One very worthwhile thing we can do operating as a team that works from home is create a more humane work/life balance for people. This will pay particular dividends for our colleagues in Hyderabad, allowing them to work the majority of their days at normal local business hours. They can they stop just early enough and save the remainder for meetings in the evening. Although nobody particularly wants to have to regularly work super early or super late hours, this is a much better arrangement than having to be still stuck in an office at 9pm at night.

In addition, there are another couple of benefits we see. One is immediately realizable, the other perhaps a longer term proposition. They are reduced environmental impact through less travel and reduced office space needs.

An article in Forbes magazine in 2008 indicates there were as many as 17 million software developers in the world at that time.

More than 2 million of them are in India and the US is approaching 3 million.

Most if not all of these people spend time in cars or other transport every day commuting to and from work.

Indian emissions standards for motor vehicles lag about 5 years behind Europe, and in the US of course the majority of us love our gas-guzzling SUVs.

We may not be able to keep millions of these people off the road, but by allowing those that work in our team to do their jobs from home we can have a small but positive environmental impact. Who knows, maybe this innovative idea can spread.

As for the office space thing, if you can establish a team working at home, with perhaps continued but minimal office visits as needed then do you really need such large premises? With enough teams operating this way you could save on what you lease, on what you heat and so forth.

Running the experiment
Being a Scrum team convinced of the benefits of incremental and iterative development, we naturally intend to use the same approach to this experiment. Starting early 2011 we will try a sprint with everyone working from home.

At the end of that sprint, a large part of the retrospective will obviously explore how things worked. We’ll be asking ourselves questions like:
  • How well did that work?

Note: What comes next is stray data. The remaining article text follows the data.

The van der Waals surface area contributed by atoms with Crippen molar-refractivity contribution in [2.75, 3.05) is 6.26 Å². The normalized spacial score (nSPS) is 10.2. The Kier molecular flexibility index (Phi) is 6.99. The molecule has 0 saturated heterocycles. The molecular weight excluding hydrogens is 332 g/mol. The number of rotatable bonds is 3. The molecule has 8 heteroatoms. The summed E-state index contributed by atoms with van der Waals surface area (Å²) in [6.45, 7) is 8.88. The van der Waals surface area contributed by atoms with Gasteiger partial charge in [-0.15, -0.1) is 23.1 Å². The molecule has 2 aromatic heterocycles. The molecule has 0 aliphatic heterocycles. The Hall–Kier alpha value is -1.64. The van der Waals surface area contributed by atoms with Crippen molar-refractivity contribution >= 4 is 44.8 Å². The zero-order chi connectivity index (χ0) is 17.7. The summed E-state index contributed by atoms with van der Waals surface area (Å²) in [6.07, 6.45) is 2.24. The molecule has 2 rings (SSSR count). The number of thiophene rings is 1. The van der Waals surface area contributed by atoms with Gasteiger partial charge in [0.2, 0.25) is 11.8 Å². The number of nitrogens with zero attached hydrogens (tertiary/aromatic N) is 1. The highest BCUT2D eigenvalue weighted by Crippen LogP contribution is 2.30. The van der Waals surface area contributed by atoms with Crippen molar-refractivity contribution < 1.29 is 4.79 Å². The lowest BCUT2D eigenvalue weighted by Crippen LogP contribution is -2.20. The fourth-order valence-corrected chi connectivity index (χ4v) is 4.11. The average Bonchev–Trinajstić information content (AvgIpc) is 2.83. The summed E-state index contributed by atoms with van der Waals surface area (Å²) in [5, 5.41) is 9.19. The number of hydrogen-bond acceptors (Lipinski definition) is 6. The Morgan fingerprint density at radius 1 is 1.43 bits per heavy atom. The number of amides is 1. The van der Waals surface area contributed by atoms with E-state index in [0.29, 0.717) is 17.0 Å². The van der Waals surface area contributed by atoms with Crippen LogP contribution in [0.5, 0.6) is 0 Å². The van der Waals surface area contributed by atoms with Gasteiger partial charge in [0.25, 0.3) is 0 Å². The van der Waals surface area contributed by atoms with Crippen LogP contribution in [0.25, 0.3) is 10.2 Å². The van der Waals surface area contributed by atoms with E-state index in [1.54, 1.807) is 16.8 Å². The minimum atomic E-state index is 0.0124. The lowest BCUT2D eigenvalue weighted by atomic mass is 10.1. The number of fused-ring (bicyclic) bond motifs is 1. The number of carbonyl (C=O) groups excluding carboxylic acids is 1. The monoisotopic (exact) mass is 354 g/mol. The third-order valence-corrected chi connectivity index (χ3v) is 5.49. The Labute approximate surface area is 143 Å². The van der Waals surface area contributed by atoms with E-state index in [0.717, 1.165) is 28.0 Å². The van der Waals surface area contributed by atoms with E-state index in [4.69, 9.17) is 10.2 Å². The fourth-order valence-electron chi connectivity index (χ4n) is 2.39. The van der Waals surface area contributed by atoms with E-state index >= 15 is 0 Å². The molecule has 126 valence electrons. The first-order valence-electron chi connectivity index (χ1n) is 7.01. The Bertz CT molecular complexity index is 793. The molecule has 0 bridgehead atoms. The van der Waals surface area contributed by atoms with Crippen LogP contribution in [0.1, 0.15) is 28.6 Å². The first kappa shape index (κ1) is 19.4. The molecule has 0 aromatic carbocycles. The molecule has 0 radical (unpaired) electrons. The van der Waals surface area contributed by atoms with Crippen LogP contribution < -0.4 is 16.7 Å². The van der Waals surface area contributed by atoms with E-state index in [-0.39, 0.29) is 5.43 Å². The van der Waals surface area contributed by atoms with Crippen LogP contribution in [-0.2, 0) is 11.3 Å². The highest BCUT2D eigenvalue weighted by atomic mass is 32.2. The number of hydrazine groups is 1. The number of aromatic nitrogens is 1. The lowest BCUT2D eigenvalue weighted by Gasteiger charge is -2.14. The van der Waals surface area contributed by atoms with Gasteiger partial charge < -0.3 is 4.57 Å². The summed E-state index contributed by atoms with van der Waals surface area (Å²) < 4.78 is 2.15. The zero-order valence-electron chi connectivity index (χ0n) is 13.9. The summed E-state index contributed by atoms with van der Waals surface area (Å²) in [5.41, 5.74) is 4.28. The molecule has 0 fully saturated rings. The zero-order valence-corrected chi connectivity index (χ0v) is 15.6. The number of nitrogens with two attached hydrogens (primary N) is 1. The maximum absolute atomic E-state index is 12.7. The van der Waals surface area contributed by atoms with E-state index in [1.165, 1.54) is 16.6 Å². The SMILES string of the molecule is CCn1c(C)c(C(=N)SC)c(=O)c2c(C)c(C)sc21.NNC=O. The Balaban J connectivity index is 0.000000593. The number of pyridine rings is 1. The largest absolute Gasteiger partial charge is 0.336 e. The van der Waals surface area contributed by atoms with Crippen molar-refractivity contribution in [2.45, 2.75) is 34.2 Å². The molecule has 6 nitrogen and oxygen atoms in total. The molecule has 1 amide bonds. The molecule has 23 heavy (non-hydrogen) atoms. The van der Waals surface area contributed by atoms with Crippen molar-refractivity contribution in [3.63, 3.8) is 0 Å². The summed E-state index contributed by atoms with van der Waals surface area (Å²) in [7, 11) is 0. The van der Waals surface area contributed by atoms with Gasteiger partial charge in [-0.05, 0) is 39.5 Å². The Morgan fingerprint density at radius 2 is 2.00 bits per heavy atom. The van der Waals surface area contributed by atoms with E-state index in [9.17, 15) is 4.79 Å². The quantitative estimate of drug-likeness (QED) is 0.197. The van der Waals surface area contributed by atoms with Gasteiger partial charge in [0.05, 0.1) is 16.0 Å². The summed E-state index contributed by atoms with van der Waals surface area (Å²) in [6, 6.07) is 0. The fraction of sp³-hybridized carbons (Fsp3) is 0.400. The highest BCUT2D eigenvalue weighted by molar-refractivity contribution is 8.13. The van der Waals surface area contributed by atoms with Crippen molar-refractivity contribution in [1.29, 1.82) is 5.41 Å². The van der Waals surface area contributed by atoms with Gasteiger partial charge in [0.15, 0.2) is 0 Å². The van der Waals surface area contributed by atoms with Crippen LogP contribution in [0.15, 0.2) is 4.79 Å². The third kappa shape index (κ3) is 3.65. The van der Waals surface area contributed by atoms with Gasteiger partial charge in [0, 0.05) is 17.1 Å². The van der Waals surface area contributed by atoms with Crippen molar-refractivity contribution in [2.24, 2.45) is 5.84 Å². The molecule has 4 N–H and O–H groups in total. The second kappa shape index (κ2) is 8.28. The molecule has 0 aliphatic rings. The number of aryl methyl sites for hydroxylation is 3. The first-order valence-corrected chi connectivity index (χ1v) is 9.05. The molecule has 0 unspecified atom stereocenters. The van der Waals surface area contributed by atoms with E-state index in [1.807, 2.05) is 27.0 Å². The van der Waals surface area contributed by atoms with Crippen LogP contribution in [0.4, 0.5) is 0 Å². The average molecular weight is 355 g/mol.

• What work well and what would we like to change?
  • Can we fix the things that didn’t work well?
If we think it was worthwhile and we can improve those aspects that didn’t go too well then we’ll repeat another sprint with any changes we need. With this approach we can pretty quickly home in on how to do this well, or equally quickly conclude that our original arrangement with two-thirds of the team staying office based was better.

Evaluating the outcomes
Many years ago I used to quite like the idea of capturing data you could analyze to objectively evaluate things. Peter Drucker is renowned for saying “What gets measured gets managed.”

I’ve since learned that if you measure the wrong things in the wrong ways then it’s more a case of “what gets measured gets gamed.” Regrettably I’m not renowned for saying that. Maybe one day.

However, we do need some way to determine how our experiment is going.

Agile thinking provides us with a few simple tools that we can employ: velocity, burn-up charts and cumulative flow spring most readily to mind. To some extent though there is the possibility that these could indeed be gamed, or unconsciously given treatment to provide the desired out come.

So besides those, we will also be looking at some other areas:

  • PO and stakeholder satisfaction. From their point of view are things better, worse or pretty much the same?
  • Team satisfaction. Do we feel that things are better, worse or pretty much the same?
  • If the experiment pans out well enough that we conduct a whole release with people working at home then we can utilize SLIM Metrics to observe productivity benefits.

Required support
Of course my team is not an island unto itself; we needed support to undertake this. First and foremost we needed the support of our management. Luckily the director of our group is open to innovative ideas and. After our presentation to him and a series of questions that the team was able to answer was willing to permit this experiment.

In more material terms we pretty much had all that we needed. People have broadband connectivity and telephones at home. They have quality spaces to work in. We do need to configure a few machines for remote access, and a few people needed new laptops. Other than that though, we’re ready to go.

In conclusion
The whole team is excited to try this. I think we’re onto something. I’m eager to see what our actual experience is like. Will things be better or just different? Next year, after we’ve run this experiment for a bit I’ll report back on how things have turned out.

Blog name change

I changed my blog name to "Coding When High."

This probably requires a little explanation lest you draw the wrong conclusions.

Peace & Happiness